Antek’s presentation will focus on his book, as well as personal stories about living and coping with Bipolar disorder. In 52 stories and 29 works of original art and photos, the book tells the struggles, humor and adventures of a steel-city, second generation working-class youth growing up Polish, Catholic and Bipolar in Buffalo during the mid-20th Century. Antek will address numerous other topics, including positive aspects of the disorder and reflections on the debate of neurobiology vs. social conditions as causal factors. The presentation will also include a Question-and-Answer session.

Please share this information with your friends and colleagues that may be interested to attend.
Members are free, $5 for adults and $2.50 for seniors, students and human service employees. (Includes museum tour.) For more information or to register, call 716-629-3626.

Thursday, January 23, 2014



It's written in Mark 14:7 of the Christian Bible, "For you have the poor with you always . . .", and it's obvious that many of their children will always be there as well. It's of these innocent human bequests that author/historian Michael T. Keene writes in "Abandoned: The Untold Story of Orphan Asylums".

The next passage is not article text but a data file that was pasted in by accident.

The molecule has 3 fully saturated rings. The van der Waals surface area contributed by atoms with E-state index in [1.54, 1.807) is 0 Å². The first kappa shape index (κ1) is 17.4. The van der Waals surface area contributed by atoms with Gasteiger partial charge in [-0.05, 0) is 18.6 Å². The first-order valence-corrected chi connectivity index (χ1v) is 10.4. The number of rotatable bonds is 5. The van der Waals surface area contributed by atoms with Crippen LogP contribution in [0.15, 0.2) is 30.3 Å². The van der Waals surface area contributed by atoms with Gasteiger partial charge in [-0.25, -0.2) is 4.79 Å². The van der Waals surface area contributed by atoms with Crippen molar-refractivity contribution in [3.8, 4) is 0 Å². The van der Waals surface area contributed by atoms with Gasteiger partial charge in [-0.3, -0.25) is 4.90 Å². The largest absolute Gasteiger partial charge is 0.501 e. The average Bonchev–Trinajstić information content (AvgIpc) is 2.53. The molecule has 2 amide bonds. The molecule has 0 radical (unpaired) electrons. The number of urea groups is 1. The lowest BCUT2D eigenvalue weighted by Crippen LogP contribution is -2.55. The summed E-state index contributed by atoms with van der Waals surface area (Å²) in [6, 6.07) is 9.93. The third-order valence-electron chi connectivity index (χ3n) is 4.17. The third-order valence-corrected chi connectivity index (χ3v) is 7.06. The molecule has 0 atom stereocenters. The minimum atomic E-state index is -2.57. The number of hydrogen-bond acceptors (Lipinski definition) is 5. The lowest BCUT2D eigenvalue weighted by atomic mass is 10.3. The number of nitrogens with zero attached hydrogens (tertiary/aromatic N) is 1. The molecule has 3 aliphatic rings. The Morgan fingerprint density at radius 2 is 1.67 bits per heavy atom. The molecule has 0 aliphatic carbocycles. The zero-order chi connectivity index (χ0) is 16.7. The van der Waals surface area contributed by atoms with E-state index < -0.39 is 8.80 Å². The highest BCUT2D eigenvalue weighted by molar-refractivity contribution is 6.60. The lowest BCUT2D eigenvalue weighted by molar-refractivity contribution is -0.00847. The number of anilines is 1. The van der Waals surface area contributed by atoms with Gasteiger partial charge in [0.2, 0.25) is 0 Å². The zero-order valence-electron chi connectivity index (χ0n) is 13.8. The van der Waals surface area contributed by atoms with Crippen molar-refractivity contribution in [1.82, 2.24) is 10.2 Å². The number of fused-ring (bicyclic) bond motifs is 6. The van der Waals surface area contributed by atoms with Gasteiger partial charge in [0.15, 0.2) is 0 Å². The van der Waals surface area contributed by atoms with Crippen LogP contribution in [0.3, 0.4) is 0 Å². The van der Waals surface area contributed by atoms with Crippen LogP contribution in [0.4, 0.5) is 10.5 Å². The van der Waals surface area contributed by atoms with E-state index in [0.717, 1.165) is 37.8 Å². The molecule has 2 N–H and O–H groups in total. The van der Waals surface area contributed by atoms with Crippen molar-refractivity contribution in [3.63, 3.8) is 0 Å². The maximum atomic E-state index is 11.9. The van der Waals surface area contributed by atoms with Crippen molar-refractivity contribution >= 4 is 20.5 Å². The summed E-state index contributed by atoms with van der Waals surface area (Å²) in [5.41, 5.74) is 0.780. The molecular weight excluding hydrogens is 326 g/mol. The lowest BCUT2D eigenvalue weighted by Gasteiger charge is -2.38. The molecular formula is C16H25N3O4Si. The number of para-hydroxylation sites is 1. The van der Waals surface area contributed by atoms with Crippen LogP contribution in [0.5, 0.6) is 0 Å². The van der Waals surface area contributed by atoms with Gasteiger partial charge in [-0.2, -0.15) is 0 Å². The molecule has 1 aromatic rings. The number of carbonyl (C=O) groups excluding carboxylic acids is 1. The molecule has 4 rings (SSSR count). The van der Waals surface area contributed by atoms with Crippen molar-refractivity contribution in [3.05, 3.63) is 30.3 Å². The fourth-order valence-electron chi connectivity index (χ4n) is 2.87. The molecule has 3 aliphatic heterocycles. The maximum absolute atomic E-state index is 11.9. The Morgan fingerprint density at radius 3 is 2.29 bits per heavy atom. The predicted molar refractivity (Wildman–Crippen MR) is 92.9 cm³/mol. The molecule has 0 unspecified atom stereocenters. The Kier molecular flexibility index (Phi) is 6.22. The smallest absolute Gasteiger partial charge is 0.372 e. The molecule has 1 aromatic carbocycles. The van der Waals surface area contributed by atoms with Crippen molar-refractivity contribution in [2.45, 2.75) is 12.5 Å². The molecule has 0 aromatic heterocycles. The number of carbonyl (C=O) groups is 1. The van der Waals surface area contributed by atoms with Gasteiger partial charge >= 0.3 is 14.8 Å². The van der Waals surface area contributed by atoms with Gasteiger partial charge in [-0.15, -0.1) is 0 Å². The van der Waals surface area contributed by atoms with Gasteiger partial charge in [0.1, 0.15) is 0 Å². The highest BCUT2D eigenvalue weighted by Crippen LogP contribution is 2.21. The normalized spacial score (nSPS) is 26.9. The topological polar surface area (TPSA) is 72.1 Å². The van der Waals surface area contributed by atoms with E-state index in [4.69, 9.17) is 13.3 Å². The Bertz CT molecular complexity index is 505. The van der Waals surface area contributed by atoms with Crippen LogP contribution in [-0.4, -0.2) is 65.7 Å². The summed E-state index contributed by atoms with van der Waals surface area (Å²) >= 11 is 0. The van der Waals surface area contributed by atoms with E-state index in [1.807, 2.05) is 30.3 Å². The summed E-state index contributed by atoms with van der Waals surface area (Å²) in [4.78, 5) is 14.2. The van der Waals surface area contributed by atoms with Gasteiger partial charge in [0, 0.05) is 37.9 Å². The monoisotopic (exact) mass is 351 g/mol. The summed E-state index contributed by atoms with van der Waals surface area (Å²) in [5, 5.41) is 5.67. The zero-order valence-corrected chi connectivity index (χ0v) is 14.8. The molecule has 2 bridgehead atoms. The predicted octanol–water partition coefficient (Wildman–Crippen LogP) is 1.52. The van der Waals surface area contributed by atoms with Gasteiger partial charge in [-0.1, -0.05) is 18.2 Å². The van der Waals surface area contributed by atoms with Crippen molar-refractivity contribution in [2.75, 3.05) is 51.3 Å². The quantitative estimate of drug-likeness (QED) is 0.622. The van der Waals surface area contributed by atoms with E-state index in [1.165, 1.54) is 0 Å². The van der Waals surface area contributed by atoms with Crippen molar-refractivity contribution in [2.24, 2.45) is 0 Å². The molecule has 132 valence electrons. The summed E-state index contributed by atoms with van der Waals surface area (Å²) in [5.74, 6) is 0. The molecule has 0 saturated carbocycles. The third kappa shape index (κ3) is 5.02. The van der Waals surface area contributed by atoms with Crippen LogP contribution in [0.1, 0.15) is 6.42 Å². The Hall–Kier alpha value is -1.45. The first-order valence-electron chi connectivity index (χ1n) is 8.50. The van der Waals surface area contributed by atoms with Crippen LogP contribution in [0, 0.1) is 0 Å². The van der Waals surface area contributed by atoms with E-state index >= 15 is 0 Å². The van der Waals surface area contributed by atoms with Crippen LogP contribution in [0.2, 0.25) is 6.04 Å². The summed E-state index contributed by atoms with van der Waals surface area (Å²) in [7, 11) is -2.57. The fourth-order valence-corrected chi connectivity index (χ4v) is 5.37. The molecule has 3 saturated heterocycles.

Charles Dickens wrote, "What place is this, to which the squalid street conducts us? They are a kind of square of leprous houses, some of which are attainable only by crazy wooden stairs.  What lies beyond . . . all that is loathsome, drooping, and decayed is here."

Dickens was writing of England's major cities. Those of the New World were just as bad.